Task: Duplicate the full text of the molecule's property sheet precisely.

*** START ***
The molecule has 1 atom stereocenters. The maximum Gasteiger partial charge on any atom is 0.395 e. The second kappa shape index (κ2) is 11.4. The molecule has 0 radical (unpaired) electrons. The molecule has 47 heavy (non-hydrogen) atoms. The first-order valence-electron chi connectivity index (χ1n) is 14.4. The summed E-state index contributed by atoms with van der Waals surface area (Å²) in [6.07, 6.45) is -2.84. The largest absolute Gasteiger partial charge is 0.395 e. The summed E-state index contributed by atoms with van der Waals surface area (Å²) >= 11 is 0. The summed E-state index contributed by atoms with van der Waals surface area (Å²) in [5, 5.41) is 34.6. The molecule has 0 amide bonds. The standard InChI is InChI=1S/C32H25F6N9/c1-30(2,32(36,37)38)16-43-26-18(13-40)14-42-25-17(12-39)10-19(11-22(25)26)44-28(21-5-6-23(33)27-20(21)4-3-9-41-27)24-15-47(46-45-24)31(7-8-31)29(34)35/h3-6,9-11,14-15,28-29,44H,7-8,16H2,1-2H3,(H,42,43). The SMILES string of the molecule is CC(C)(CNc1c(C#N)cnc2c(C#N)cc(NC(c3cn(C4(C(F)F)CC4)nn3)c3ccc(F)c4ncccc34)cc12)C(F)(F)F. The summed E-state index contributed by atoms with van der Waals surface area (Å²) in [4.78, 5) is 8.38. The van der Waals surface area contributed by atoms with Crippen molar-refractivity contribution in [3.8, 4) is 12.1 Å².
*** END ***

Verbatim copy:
The molecule has 1 atom stereocenters. The maximum Gasteiger partial charge on any atom is 0.395 e. The second kappa shape index (κ2) is 11.4. The molecule has 0 radical (unpaired) electrons. The molecule has 47 heavy (non-hydrogen) atoms. The first-order valence-electron chi connectivity index (χ1n) is 14.4. The summed E-state index contributed by atoms with van der Waals surface area (Å²) in [6.07, 6.45) is -2.84. The largest absolute Gasteiger partial charge is 0.395 e. The summed E-state index contributed by atoms with van der Waals surface area (Å²) >= 11 is 0. The summed E-state index contributed by atoms with van der Waals surface area (Å²) in [5, 5.41) is 34.6. The molecule has 0 amide bonds. The standard InChI is InChI=1S/C32H25F6N9/c1-30(2,32(36,37)38)16-43-26-18(13-40)14-42-25-17(12-39)10-19(11-22(25)26)44-28(21-5-6-23(33)27-20(21)4-3-9-41-27)24-15-47(46-45-24)31(7-8-31)29(34)35/h3-6,9-11,14-15,28-29,44H,7-8,16H2,1-2H3,(H,42,43). The SMILES string of the molecule is CC(C)(CNc1c(C#N)cnc2c(C#N)cc(NC(c3cn(C4(C(F)F)CC4)nn3)c3ccc(F)c4ncccc34)cc12)C(F)(F)F. The summed E-state index contributed by atoms with van der Waals surface area (Å²) in [4.78, 5) is 8.38. The van der Waals surface area contributed by atoms with Crippen molar-refractivity contribution in [3.8, 4) is 12.1 Å².